SEC Says Chicago Rabbi’s $10 Million Nursing Home Ponzi Scheme Targeted Orthodox Jews, Including Holocaust Survivor

The Securities and Exchange Commission charged a well-known Chicago rabbi with running a Ponzi scheme that raised at least $10 million from primarily Orthodox Jewish investors who thought their funds were being used to buy, operate, and sell nursing home facilities. Zvi Feiner, 49, his business associate Erez Baver, 39, and several companies operated by Feiner were charged with violating federal securities laws in a complaint filed on September 19, 2019.  Baver and his company, Cedarbrook Management, Inc., agreed to settle the Commission’s charges without admitting or denying the allegations and consented to disgorgement and prejudgment interest of over $2.25 million and a civil monetary penalty to be determined at a later date.  Feiner is contesting the Commission’s allegations.

According to the Commission’s complaint, Feiner formed FNR Healthcare, LLC (“FNR”) in 2007 and told investors it was “a private equity group focused on quality healthcare assets throughout the United States.”  But FNR did not actually hold those assets; instead, Feiner would establish a separate LLC for each nursing home facility he purchased and then sell membership interests in those entities to investors.  In private placement memorandums that were prepared for each entity, prospective investors were told they would receive an above-average annual return - often around 15% - from the operation of the specific facility they invested in, that an investment would be “low-risk,” and that they could expect a full return of their investment within three to five years.  

Some PPMs also contained language or provisions designed to reassure investors of the safety and success of the investment, including claims that (i) Bayer and/or Feiner were also making a personal investment in the facility; (ii) investors would receive quarterly distributions that were paid out before any profits were paid to the managers; (iii) the investment would be so profitable that the investor would be entitled to an additional “windfall” return when the facility was sold; and (iv) that the principals had extensive experience in the industry and were currently operating a significant number of “beds” in other facilities.  In total, and based on these claims, FNR and Feiner rated at least $10 million from over 60 investors from March 2014 to 2017.  Many of those investors came from Feiner’s connections in the Orthodox Jewish community, including an 86-year old Holocaust survivor who alone invested over $1 million.

But the Complaint alleges that many of Feiner’s claims to investors were misleading at best and in some instances fraudulent.  For example, Feiner is accused of misappropriating investor funds in at least four LLCs “upon receipt,” using those funds to pay promised distributions to investors in separate LLCs, fund operations in other struggling facilities, and misappropriate funds for his and Baver’s own personal use.  Nor did Feiner and/or Baver purportedly make the personal investments they touted in various PPMs, often either failing to invest at all or making a substantially lower investment than advertised.  In another instance, investors who believed their funds were being used to purchase two nursing homes were not informed about or given equity in a third facility that was purchased with their funds.  Feiner also allegedly sold at least three separate facilities without telling investors who would have been entitled to a portion of the sale proceeds, instead misappropriating funds to support other separate projects, fund distributions to other investors, and for his own personal use.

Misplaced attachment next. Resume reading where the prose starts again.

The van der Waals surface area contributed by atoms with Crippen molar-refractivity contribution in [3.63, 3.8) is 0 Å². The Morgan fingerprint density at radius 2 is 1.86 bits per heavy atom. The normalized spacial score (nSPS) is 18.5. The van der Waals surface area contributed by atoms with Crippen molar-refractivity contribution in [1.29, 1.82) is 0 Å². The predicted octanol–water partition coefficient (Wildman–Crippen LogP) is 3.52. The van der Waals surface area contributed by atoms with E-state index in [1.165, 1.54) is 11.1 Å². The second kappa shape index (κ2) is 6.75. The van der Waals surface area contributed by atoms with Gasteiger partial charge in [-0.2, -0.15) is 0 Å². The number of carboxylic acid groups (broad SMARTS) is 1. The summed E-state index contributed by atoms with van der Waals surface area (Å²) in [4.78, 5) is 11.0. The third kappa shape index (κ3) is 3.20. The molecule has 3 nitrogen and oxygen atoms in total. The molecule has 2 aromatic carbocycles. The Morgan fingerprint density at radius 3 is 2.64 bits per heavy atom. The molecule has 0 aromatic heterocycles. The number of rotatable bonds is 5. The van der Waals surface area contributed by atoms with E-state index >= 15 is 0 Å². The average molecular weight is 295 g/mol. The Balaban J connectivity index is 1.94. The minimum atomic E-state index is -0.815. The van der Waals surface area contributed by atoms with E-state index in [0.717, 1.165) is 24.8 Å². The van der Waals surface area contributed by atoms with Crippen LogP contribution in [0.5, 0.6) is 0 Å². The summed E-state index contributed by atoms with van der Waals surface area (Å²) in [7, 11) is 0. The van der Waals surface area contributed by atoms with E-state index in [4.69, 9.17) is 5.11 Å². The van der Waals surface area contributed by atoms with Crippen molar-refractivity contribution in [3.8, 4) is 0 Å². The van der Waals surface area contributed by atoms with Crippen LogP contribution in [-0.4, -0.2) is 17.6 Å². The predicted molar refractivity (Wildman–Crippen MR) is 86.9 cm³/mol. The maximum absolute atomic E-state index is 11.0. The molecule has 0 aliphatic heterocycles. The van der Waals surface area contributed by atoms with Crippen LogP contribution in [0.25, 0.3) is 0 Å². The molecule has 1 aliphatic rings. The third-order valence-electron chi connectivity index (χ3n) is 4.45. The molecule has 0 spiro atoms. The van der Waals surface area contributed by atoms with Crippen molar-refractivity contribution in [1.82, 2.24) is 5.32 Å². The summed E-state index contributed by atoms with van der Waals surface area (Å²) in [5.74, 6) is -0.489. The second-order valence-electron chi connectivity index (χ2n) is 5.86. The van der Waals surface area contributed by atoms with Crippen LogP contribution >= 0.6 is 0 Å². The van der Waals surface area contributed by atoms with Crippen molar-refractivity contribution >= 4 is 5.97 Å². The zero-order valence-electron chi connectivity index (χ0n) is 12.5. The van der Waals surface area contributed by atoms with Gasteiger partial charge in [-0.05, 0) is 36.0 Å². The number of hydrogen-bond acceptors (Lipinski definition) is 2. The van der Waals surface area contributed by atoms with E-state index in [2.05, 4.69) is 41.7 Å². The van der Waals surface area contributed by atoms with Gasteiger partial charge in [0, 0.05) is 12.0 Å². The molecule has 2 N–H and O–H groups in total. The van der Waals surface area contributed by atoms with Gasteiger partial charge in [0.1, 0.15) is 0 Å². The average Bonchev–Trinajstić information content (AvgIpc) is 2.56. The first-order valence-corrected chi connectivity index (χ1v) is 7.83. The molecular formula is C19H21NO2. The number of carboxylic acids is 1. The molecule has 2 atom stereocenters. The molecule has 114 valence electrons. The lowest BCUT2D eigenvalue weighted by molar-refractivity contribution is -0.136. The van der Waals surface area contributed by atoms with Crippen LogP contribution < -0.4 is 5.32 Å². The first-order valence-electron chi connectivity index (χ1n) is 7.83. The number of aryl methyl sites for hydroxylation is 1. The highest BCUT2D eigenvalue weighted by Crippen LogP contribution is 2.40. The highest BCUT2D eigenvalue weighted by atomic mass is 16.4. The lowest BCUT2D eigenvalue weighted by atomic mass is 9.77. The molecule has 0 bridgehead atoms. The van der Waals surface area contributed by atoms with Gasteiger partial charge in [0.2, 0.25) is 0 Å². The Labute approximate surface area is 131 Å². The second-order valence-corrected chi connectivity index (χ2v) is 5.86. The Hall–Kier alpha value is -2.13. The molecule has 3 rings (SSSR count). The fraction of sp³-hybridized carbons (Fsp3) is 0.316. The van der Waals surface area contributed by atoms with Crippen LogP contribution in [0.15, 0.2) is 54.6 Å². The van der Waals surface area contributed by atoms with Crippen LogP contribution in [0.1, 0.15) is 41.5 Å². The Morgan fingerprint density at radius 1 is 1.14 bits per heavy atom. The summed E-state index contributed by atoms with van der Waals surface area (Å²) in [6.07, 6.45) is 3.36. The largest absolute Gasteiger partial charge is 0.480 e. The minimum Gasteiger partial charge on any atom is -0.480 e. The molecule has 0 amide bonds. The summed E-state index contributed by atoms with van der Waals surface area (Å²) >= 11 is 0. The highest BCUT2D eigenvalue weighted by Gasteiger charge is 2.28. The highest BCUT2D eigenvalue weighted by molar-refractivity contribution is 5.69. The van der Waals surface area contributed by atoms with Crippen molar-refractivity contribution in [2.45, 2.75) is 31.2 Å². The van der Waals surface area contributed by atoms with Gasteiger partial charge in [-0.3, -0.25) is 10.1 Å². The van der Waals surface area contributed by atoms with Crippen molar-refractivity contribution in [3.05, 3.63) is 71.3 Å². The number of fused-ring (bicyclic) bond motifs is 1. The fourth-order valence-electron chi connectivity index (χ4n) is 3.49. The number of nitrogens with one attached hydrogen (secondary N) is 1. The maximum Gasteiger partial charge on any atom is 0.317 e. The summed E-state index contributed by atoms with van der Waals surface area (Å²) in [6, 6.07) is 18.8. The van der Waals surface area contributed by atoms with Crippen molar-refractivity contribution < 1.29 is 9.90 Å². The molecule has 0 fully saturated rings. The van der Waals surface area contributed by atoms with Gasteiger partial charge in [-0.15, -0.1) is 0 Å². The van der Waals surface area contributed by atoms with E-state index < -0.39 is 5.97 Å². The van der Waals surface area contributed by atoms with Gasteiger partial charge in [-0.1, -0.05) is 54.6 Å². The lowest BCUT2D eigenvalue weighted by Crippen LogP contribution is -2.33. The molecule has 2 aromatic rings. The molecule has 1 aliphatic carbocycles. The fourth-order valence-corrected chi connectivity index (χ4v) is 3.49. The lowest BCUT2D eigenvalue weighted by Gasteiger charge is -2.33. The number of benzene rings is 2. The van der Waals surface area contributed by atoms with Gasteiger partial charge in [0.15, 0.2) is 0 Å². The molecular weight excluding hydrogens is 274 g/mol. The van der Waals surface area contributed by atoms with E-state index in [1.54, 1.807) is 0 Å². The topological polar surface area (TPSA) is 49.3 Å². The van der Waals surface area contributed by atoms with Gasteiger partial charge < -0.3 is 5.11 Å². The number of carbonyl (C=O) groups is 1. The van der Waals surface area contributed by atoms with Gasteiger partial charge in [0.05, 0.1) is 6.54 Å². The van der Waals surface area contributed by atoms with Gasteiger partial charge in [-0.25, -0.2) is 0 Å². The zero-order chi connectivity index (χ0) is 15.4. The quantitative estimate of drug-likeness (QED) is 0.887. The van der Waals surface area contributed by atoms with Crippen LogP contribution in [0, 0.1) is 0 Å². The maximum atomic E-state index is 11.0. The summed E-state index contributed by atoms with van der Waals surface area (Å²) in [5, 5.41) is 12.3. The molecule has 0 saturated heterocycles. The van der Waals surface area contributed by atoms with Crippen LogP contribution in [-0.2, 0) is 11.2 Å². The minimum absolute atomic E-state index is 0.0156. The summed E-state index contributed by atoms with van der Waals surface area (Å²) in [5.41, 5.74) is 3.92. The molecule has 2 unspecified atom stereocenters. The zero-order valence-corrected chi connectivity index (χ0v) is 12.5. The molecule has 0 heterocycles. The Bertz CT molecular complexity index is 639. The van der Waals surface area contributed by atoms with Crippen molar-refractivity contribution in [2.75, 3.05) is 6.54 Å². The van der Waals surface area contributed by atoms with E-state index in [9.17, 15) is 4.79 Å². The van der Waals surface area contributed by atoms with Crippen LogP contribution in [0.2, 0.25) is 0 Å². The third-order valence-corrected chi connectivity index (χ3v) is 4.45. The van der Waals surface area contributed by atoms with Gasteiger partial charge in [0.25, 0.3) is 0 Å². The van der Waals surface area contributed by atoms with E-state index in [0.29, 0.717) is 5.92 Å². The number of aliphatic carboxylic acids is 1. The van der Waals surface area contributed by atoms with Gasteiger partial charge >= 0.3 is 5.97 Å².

The Complaint alleges that Feiner and FNR raised “at least $10 million” from March 2014 to 2017, likely focusing on that period because of the current legal uncertainty over whether the Commission is limited to a five-year statute of limitations to obtain disgorgement.  But the Complaint contains other allegations showing that the actual amount raised during the entire duration of the scheme - which may have dated back as far as 2010 - may have been much higher.  For example, and in addition to the four primary LLCs highlighted in the Complaint during the relevant period, the Commission claims that Feiner raised at least $8 million by selling interests in three different LLCs during 2013.  When the facilities owned by those LLCs were sold, Feiner purportedly concealed the sales from the respective investors and instead misappropriated the sales proceeds by making transfers to other LLCs and paying back loans.  

While the sales of the nursing facilities were often profitable, the Commission alleges that the scheme eventually collapsed under the weight of increasing obligations and eventually ceased paying investor distributions by late 2016.  Only then did investors begin to ask questions, with several investors in a 2014 project learning with their attorney’s assistance in early 2017 that the property at issue had been sold back in 2015.  

A copy of the Complaint is below: